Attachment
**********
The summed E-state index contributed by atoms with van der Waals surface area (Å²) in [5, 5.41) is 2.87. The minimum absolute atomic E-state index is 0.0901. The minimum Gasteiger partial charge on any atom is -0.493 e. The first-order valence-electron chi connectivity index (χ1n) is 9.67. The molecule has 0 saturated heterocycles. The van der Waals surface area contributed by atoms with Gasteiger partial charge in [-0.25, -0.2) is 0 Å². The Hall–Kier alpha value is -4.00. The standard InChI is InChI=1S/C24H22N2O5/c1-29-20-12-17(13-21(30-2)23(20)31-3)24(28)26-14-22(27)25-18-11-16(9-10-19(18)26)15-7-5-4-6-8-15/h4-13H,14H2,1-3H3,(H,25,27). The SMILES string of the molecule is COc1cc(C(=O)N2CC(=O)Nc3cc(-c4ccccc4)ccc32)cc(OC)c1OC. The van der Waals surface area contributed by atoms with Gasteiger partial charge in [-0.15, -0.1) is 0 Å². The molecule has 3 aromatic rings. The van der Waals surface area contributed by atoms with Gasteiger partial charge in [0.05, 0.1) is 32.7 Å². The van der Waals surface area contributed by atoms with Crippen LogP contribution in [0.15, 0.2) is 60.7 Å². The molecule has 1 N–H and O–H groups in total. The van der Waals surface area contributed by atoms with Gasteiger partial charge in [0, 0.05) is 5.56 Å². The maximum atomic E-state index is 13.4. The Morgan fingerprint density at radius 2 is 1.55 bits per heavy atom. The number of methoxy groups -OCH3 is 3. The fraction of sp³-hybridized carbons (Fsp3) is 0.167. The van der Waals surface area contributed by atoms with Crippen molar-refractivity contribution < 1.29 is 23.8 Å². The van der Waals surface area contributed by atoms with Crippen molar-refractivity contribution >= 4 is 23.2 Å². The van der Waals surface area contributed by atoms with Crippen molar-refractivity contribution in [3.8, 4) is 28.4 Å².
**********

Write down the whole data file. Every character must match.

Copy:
The summed E-state index contributed by atoms with van der Waals surface area (Å²) in [5, 5.41) is 2.87. The minimum absolute atomic E-state index is 0.0901. The minimum Gasteiger partial charge on any atom is -0.493 e. The first-order valence-electron chi connectivity index (χ1n) is 9.67. The molecule has 0 saturated heterocycles. The van der Waals surface area contributed by atoms with Gasteiger partial charge in [-0.25, -0.2) is 0 Å². The Hall–Kier alpha value is -4.00. The standard InChI is InChI=1S/C24H22N2O5/c1-29-20-12-17(13-21(30-2)23(20)31-3)24(28)26-14-22(27)25-18-11-16(9-10-19(18)26)15-7-5-4-6-8-15/h4-13H,14H2,1-3H3,(H,25,27). The SMILES string of the molecule is COc1cc(C(=O)N2CC(=O)Nc3cc(-c4ccccc4)ccc32)cc(OC)c1OC. The van der Waals surface area contributed by atoms with Gasteiger partial charge in [-0.15, -0.1) is 0 Å². The molecule has 3 aromatic rings. The van der Waals surface area contributed by atoms with Gasteiger partial charge in [0.05, 0.1) is 32.7 Å². The van der Waals surface area contributed by atoms with Crippen LogP contribution in [0.15, 0.2) is 60.7 Å². The molecule has 1 N–H and O–H groups in total. The van der Waals surface area contributed by atoms with Gasteiger partial charge in [0, 0.05) is 5.56 Å². The maximum atomic E-state index is 13.4. The Morgan fingerprint density at radius 2 is 1.55 bits per heavy atom. The number of methoxy groups -OCH3 is 3. The fraction of sp³-hybridized carbons (Fsp3) is 0.167. The van der Waals surface area contributed by atoms with Crippen molar-refractivity contribution < 1.29 is 23.8 Å². The van der Waals surface area contributed by atoms with Crippen molar-refractivity contribution >= 4 is 23.2 Å². The van der Waals surface area contributed by atoms with Crippen molar-refractivity contribution in [3.8, 4) is 28.4 Å².